I gave a 60-minute presentation this morning for the Nursing Management students at Olympic College in Bremerton. One of the questions was on dealing with questions and answers in a presentation. Here are a few strategies to consider…
– Never end with Q&A. I know you see it about 98% of the time, but it’s wrong. As Patricia Fripp says, “Last words linger and you want them to be yours!” If you leave Q&A until the end, you are subject to the quality of the questions. That’s how your presentation will be remembered and if the questions are bad, it hurts your presentation. You want your carry-out message delivered with strength and conviction so your audience is improved.
Here’s what you do. At the 10-minute mark of your presentation, say “Before I give my closing statement, we have 5 minutes for Q&A. I’m happy to stay after to respond to any questions that we don’t have time for here.”
– Always repeat the question. Many audience members may not be able to hear it and will appreciate it. In addition, it gives you a chance to make sure you understand it.
– Be in the moment. Listen attentively and try not to come up with a response in your head while the question is being asked. It’s okay to pause after the question for reflection. The audience wants the best answer; not necessarily a quick one.
I have been a lector at my church for the past 6 years and absolutely love it. Two weeks ago, we had a lunch meeting with the priest and he asked us to consider singing the words “The Word of the Lord.” Singing! Now, I have no problem getting up in front of the congregation, or anyone, and speaking. But, singing? Even if it was only 5 words, I was intent on turning down the offer.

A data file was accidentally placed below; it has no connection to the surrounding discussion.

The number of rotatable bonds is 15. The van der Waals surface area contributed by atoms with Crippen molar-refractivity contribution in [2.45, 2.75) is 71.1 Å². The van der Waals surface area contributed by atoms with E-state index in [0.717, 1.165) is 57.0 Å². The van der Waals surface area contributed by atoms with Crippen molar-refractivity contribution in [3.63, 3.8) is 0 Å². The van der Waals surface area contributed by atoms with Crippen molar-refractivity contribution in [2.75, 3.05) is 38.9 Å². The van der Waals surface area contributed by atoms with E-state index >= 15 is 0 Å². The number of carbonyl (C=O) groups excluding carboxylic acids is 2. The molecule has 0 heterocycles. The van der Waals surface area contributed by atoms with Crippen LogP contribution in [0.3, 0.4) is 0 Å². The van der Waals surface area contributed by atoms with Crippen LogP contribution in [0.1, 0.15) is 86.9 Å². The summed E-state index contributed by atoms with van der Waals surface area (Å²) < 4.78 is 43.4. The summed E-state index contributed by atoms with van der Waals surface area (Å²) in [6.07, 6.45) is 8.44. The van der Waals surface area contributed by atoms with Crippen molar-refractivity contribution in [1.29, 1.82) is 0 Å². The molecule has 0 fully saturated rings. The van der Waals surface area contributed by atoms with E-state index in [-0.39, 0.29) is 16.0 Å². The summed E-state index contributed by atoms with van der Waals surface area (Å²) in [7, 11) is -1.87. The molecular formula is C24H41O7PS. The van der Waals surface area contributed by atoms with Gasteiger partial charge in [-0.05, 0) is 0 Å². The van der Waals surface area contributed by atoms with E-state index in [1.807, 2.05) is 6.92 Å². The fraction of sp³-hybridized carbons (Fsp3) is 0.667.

Last week, the lector at Mass accepted the challenge. What do you know, a bolt of lightning didn’t break through the church and strike him down! I realized that I was doing what I tell others not to do. It was time to practice what I preach.
You see, it’s not about how YOU feel up there. It’s about the experience of the audience. If singing those 5 words delivers a more impactful message, then it’s about them, not me. I did a little practicing and testing, and felt comfortable enough to try it on Sunday. I’m here to tell you, nobody booed or threw tomatoes. This was after all church, not open mic night!
Learn from my lesson. Don’t be afraid to experiment or try things that take you out of your comfort level. If it’s good for the audience, better delivers your message, and improves their condition, then do it!
P.S. My singing will NOT be on You Tube!!!!
You may have seen or heard about this by now. MSNBC host Contessa Brewer introduced the Reverend Jesse Jackson by the wrong name. You can see Jackson seething as he’s called the Reverend Al Sharpton. I found this on Alan Weiss’ blog and Alan made an excellent point about “being in the moment.” Here’s mine…
Did she not read the copy before she started speaking? Could she have done something other than throw her copywriter under the bus? This is about being in the moment as Alan says. It’s also about being prepared. It’s also about taking responsibility for your mistakes. Have our television anchors, hosts, and politicians all become so dependent on scripts and teleprompters that they are not focused on us?
Have you become so dependent on your proposal, your speech, your notes, your outline, your report, that you are not focused on the job at hand?
Take a lesson from Ms. Brewer and focus on what’s in front of you…
A new video testimonial from the 2001 World Champion of Public Speaking, Darren LaCroix…
Check out the humorous speech I gave on Friday night at the Toastmasters District 32 Comedy Showcase. I apologize for the poor lighting. That is Rule #1 for video recording! Let me know what you think…